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Ballot-Access Laws: A High Cost of Running for Office

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The field of economics has had an interesting history in that the principles developed during its evolution have been widely applied to many other fields, one of them being politics. Nowhere today does the economic principle of transaction costs reveal more about politics than in California.

In 1937 Ronald Coase published “The Nature of the Firm,” a seminal paper introducing the concept of “transaction costs.” It revolutionized economics and won Coase the Nobel Prize in 1991.

Transaction costs, he argued, are those costs associated with consummating a trade. For example, if you want to buy a used car there are certain things you must do that involve a sacrifice of your time or money. You must find someone willing to sell a car, you must find a car in your price range, you must find the color you like, and so on. In other words, buying or selling a good is not a painless process. There are personal costs incurred.

Just as in the market for goods, making political decisions involves sacrifices for the voter. He must expend energy informing himself about the issues and candidates if he is determined to make an informed decision about whether a piece of legislation or a politician is worthy of his support.

Recently, Charlotte Twight examined the effects of transaction costs on politics in her book Dependent on D.C. She observes that political transaction costs can be varied. They include the complexity of legislation under consideration, coverage or noncoverage in the media of political activity, and the degree of difficulty in instituting change in government.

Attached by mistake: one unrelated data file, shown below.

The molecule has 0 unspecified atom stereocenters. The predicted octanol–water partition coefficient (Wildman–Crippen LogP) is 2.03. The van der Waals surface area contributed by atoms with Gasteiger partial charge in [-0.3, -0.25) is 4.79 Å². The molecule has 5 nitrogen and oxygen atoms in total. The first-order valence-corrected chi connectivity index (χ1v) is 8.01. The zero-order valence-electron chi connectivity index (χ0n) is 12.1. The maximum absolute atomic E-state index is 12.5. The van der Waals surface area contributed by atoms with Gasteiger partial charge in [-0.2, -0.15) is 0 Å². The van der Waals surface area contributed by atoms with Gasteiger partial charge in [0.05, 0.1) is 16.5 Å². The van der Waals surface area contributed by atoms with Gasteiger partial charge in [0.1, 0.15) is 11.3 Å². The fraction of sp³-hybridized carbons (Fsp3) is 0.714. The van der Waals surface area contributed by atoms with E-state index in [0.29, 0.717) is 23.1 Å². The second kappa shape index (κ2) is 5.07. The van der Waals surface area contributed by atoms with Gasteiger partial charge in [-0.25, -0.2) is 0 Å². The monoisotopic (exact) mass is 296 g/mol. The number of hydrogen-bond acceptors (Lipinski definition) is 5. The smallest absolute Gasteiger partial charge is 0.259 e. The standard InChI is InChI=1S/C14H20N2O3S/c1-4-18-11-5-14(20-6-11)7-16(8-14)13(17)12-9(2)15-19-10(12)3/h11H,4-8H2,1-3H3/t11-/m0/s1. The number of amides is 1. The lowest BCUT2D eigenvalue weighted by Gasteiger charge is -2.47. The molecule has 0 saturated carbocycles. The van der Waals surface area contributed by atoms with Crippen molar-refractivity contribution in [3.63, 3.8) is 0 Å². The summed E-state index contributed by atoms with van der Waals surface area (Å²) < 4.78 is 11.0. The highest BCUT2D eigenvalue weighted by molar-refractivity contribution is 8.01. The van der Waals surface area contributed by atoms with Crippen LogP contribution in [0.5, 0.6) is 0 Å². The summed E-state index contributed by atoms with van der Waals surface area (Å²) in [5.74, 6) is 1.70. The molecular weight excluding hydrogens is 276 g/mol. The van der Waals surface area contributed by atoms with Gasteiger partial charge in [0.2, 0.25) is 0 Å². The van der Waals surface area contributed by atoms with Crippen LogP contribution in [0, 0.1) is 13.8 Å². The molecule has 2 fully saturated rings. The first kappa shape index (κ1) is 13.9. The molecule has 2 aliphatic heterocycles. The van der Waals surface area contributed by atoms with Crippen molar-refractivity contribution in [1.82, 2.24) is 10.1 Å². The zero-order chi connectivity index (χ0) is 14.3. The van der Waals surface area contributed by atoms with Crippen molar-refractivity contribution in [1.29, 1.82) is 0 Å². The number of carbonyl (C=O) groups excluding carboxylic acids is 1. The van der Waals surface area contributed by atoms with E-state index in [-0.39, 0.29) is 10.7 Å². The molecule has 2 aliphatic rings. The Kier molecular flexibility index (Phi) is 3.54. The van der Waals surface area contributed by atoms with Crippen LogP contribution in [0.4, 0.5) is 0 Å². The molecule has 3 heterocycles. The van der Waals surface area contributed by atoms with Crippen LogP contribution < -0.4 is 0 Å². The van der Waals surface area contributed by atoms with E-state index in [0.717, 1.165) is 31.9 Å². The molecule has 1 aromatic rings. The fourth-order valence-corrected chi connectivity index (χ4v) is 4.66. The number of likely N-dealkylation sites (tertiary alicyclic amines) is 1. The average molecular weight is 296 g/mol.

Twight’s astounding thesis is that these transaction costs are consciously manipulated by politicians. She documents cases where politicians openly discuss what wording for unpopular legislation would be most palatable to the public, how programs such as income-withholding are implemented with the intent of making it more difficult to ascertain the true cost of government, and when officials simply lie to the public.

However, there are few programs in government that institute political transaction costs more openly than ballot-access laws. Plain and simple, those in power make the average citizen jump through enormous and costly hoops if he wishes to run for office. Sometimes, the obstacles placed in the way are almost insurmountable, especially for the poor.

For instance, in Virginia an aspiring candidate for statewide office (including U.S. president) is required to obtain 10,000 signatures from registered Virginia voters in order to appear on the ballot. The state recommends that the candidate gather between 15,000 and 20,000 signatures because of discrepancies, such as invalid addresses or unreadable handwriting, which disqualify a large percentage of the signatures.

If this requirement isn’t tough enough, Virginia also requires that 400 signatures come from each of Virginia’s 11 congressional districts. So a candidate cannot just petition around his hometown; he must travel all across the state in order to secure his signatures — a state that is more than 400 miles wide in some places.

This is a daunting task for the average Joe. Someone without a political machine to aid him would have to work full-time for months just to get the necessary signatures. He might even have to quit his job, and there aren’t many who can afford to do that. And this is all before he is even allowed to campaign as an official candidate.

These rules were implemented with the purported intention of “protecting” us from the chaos of an election open to anyone who desires to run for office. One must be truly naïve to believe this. There is only one reason for these regulatory encumbrances, and that is to make it much harder for anyone to dethrone those in power.

The recall election proceeding in California is a testament to how well open elections really work and what the true nature of representative democracy is. True, some transaction costs remain for candidates to overcome, but they are minor and that is why there are now more than 130 candidates on the ballot. It is true that there are strippers, comedians, and actors running for office but so what? As recent polls show, the political marketplace sorts out who rises to the top and who doesn’t.

Besides, who’s to say that these amateur politicians wouldn’t make good leaders? Unfortunately, because of the high transaction costs that our representatives have imposed on potential candidates, they make it almost impossible for us to find out.

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    Bart Frazier is program director at The Future of Freedom Foundation. Send him email.